THEATRE AT HOME REVIEW: Suzy Storck ★★★
The Gate Theatre, London
Thursday 26th October - Saturday 18th November 2017
Streaming until Tuesday 30th June, Caoilfhionn Dunne takes on the titular role of Suzy Storck, and once again, after watching The Hampstead’s archived production of Wild not too long ago, continues here to amaze with such a plethora of emotion that feels like a rapid switchboard that Dunne never lets up. Furthermore, Dunne’s abilities completely drive Chris Campell’s translated piece from Magali Mougel’s story of a woman feeling trapped in her marriage and the demons that live inside of her, to such subtlety.
With themes of parenting neglect and alcoholism at play, Jean-Perre Baro’s direction is mostly conveyed through a naturalistic form, with Cécile Trémolières’ chaotic and crowded design of children’s toys flooded everything onto the settings floor soon indicating an intriguing scene change which got the whole audience up on their feet in the process to help clear the space, which is the second time The Gate have used it’s audience in such a vital way, following on from the wine and food sharing in The Unknown Island. Minimalism is also key to Storks' location, which is mainly set within Suzy’s household, as tables for example transform into a double bed, in a scene during the latter moments of the 75 minute production that utilises Christopher Naire’s lighting to an organic feeling.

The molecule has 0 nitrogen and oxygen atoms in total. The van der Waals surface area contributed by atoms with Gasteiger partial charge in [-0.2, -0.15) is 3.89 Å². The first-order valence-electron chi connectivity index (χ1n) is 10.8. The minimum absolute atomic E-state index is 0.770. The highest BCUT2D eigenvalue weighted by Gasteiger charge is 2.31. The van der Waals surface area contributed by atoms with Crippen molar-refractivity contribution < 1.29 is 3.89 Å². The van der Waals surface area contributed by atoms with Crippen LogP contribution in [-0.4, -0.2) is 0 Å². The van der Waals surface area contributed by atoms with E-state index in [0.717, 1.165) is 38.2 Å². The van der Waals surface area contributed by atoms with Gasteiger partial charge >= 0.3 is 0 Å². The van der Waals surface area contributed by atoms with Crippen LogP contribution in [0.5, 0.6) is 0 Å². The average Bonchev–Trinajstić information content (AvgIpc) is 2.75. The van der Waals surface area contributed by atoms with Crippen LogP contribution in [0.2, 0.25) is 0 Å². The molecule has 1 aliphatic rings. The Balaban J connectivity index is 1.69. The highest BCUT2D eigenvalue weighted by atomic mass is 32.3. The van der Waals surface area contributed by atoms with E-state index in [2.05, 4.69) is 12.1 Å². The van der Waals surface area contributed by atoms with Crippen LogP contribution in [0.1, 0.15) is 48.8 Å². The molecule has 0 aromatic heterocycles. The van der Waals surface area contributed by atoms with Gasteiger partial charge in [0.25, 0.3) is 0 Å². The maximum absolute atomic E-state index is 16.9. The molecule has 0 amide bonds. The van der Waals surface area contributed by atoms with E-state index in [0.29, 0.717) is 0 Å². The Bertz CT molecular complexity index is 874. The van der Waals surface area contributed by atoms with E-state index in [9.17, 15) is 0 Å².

Aside from Dunne, the rest of the company (Kate Duchéne, Jonah Russell, and Theo Solomon) barely make an impact in a piece which could easily of been conveyed through a one-hander and still kept the whole intensity, as this is merely all drawn from Dunne’s capability; this though is not at the fault of the remaining company, it is simply a case of the performance piece not allow the ensemble characters to drive the story in any way, with Suzy constantly becoming the focus, with her relationships not fully fleshed to an extent that warrants them any credit.
Overall, whilst Caoilfhionn Dunne puts in an astounding performance in the titular role, with a clear arc courtesy of Chris Campell's writing, the background characters and some direct wobbles in most parts to fall into an unsteady conclusion, that rather then gives off the shock factor, leaves you utterly bereft of needing something more sustainable.